March 9, 2006
Get a Life, George
I've watched few "Seinfeld" episodes, but one stands out in my mind. During a double date, George inadvertently offends Jerry's date, Jody. After George learns from Jerry that Jody doesn't like him, George falls all over himself for a second chance to make a good impression.
After George does further damage to his reputation, he sits in Monk's obsessing about Jody to his date Karen, who's annoyed that George is focusing so much attention on another woman.
"Who cares if she doesn't like you? Does everybody in the world have to like you?" Karen asks.
"Yes! Yes! Everybody has to like me. I must be liked!" George yells.
Sure, we laugh at George as that typical nebbish. But there's a little bit of George in each and every one of us.
We are all a little too dependent on others' approval and admiration. This is not only psychologically unhealthy, but it also may show that one doesn't feel close with God.
Consider that there are no less than three different views of oneself: The view that I have of myself, the view that others have of me and the view that God has of me.
Which view is most important? Most of us would probably place God's view as highest priority, our own view as second priority and the view of others as lowest priority. But when it bothers us that another holds us in low esteem, aren't we displaying that both our own view and God's view take a back seat to our neighbor's view?
A medieval rabbi by the name of Yaavatz gave an analogy: Say a person has two diamonds. One is a polished, flawless 7-karat masterpiece, valued at $1 million. The other is an unpolished, flawed, 1-karat diamond, valued at a few-hundred dollars. If I lose the 1-karat diamond, my grief will be short-lived, because I know that I've still got my $1 million diamond.
The way others perceive us, compared to the way God perceives us, is like the inexpensive diamond compared to the expensive diamond. This is why a spiritual person tends not to spend so much time checking his public approval rating. Instead, working on God's approval is what really matters.
We can learn a lot from a guy named Haman about dependency upon others' approval. According to the story that we read on Purim, when Haman would walk down the street, everyone was ordered to bow down in deference. Yet, the Megillah tells us, Mordechai would not prostrate or bow (Esther 3:2). This annoyed Haman to no end (I think his last name was Constanza). Because of Haman's obsession with image, he decided that it wasn't enough to just execute Mordechai; he had to wipe out the entire Jewish people.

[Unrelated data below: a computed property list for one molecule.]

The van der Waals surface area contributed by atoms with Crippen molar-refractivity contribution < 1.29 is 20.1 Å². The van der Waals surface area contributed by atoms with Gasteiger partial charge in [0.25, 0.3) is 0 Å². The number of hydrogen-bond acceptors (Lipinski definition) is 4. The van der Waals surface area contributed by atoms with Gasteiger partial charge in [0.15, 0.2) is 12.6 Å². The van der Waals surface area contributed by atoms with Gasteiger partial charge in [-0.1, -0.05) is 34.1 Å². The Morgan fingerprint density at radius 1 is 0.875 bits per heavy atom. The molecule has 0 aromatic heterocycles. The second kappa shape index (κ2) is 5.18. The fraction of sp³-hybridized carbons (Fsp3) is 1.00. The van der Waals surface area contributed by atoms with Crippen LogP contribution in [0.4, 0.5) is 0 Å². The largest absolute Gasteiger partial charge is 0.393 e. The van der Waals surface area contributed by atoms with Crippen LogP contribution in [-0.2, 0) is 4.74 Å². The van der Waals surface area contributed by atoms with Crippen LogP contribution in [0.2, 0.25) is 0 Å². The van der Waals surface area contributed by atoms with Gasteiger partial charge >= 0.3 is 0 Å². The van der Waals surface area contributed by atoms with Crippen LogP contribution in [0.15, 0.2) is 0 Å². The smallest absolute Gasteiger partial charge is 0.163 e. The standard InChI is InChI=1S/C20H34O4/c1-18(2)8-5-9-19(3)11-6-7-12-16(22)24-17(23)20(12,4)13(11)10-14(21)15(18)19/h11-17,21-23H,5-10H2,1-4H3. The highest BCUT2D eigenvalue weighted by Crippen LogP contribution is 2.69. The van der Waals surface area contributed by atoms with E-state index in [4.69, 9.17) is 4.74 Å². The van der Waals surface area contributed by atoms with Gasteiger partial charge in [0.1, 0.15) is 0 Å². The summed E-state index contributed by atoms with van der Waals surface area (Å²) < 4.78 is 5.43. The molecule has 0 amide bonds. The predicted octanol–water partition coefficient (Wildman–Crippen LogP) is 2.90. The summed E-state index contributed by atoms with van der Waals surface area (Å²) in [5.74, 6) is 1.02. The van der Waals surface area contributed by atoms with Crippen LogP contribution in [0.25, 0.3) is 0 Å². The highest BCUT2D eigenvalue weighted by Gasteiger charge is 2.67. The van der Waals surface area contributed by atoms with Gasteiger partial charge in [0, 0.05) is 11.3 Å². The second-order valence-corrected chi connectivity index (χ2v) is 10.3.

The Haman story teaches us a very important lesson in human nature. Our obsession with image is a destructive trait, and it can lead perfectly decent people to completely lose their moral compass.
On the other hand, we can also learn a lot from Mordechai about healthy attitudes about self-image. Note that Mordechai did what he felt was right in his eyes and in God's eyes. It simply wasn't right to bow before this self-absorbed Haman, and so Mordechai refused to kowtow. He didn't worry about the consequences to himself or the way people would judge him. He knew right was right no matter what anyone else thought.
Human frailty is something funny when we see people on TV like George on "Seinfeld" displaying it. But it's disappointing when we see our close friends display this kind of insecurity. It's even scarier when we look in the mirror and see the false facades we've created staring back at us. Maybe that's one of the reasons why we wear masks on Purim: to remind ourselves that it's what behind the mask that counts, not the way others see us.
In La-La Land, we are told that image is everything. People gauge success and self-worth by whether or not they are placed on the A-list of invited guests to the latest Hollywood party. Purim is a time to acknowledge the masquerade for what it is: a cheap mask that says nothing about the real me.
May we succeed in destroying all enemies of our people, both the external Haman's and our own internal ones.
Rabbi Daniel N. Korobkin is rosh kehilla of Yavneh in Hancock Park and director of community and synagogue services for the Orthodox Union.
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